Performance testing with InfluxDB + Grafana + Telegraf, Part 2

Previously I ran my performance test in a local test environment. However, the actual server should run in the Amazon EC2 cloud on one of the free tier micro instances (yes, I am cheap but it is more of a hobby project bwaabwaa.. 🙂 ). So I installed the server on my EC2 micro instance and ran the same tests against. The test client(s) on my laptop, the server in EC2..

So what did I expect to get? Maybe a bit slower but mainly the same performance. Well, lets see..

Here is the start of the session:

init_2freq

Couple of things to note. I added a chart showing how many different IP addresses the sessions are coming from (middle line here). This is just one due to hitting them all from my laptop. In the production version this should be more interesting. Also, the rate at which the tester is able to create new sessions and keep them running is much bumbier and slower than when running the same tests locally. Finally, there is the fact that the tester is observing a much bigger update frequency variation.

To examine if this delay variation is due to server load or network connections, I tried turning off the tester frequency line and show only the server line:

init_1freq

And sure enough, on the server end there is very little variation. So the variation is due to network load/speed. Not a real problem here since most likely there would not be hundreds of clients connection over the same IP line/NAT router. However, the rate at which my simple tester and single IP approach scales up is much slower and gets slower over time:

1300sessions

So I run it for about 1300 clients as shown above. For a more extensive tests I should really provision some short-term EC2 micro instances and use those to load test my server instance. But lets look at the resource use for now:

1300sessions_mem

So the EC2 micro instance has a maximum of 1GB memory, out of which the operating system takes its own chunk. I started the server JVM in this case without remembering to set the JVM heap limit specifically, so in this case it is set to about 256MB. However, from my previous tests this was enough for pretty much the 4000 clients I tested with so I will just go with that for now.

And how about the system resources? Lets see:

byte_count

CPU load never goes above 30% so that is fine. System has memory left so I can allocate more for the JVM if I need so fine. Actually it has more than shown above as I learned looking at this that there is a bunch of cached and buffered memory that is also available although not listed as free. At least for “top”.. 🙂

But more interestingly, the “no title” chart at the bottom is now again the network usage chart that on my OSX local instance did not work. In the EC2 environment Telegraf seems to be able to capture this data. This is very useful as in EC2 usage they also charge you for your network traffic. So I need to be able to monitor it and to figure out how much network traffic I will be generating. This chart shows I have initially used much more inbound traffic (uploading my server JAR files etc). However, as the number of active clients rises to 1300+, the amount of transferred “data out” also rises quite fast and passes “data in” towards the end. This tells me if the app ever got really popular I would probably be hitting the free tier limits here. But not a real problem at this point, fortunately or unfortunately (I guess more unfortunately 🙂 ).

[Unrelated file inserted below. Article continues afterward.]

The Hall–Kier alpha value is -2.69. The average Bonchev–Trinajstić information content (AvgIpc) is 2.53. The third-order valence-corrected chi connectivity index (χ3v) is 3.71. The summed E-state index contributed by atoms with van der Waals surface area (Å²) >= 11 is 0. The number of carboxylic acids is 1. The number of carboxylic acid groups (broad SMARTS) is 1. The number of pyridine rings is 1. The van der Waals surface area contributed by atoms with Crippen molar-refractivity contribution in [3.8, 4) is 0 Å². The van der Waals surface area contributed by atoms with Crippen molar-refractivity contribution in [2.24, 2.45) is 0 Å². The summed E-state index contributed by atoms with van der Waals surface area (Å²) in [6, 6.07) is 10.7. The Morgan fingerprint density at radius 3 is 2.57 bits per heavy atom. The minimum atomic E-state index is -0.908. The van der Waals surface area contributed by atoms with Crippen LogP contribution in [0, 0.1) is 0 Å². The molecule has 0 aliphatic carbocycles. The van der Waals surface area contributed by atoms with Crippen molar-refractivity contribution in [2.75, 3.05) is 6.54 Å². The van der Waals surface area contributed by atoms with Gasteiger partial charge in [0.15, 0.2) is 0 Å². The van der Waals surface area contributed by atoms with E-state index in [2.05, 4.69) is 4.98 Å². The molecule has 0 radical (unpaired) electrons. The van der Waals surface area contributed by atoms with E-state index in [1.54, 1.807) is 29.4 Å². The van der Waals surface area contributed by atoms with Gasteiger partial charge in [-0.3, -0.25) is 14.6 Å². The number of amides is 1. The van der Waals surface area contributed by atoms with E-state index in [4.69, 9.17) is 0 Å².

That is it for the EC2 experiment at this time. However, one final experiment. This time I tried in my local network with the server on one host and the tester on another. Meaning the traffic actually has to hit the router. Would that be interesting? I figured not but there was something..

It looked like this:

mini

What is interesting here? The fact that the session rate starts to slow down already, and the frequency variation for the tester gets big fast after about 2000 active sessions. So I guess the network issue is not so much just for EC2 but for anything passing beyond localhost. Conforting that, in the sense that the connection to the much further EC2 instance does not seem to make such as big difference as I initially thought from my EC2 tests.

Finally, an interesting part to investigate in this would be to run this local network test while also using SNMP to query the router for various metrics. As I have previously also written a Python script to do that, I might try that at one point. Just because I am too curious.. But not quite now. Cheers.

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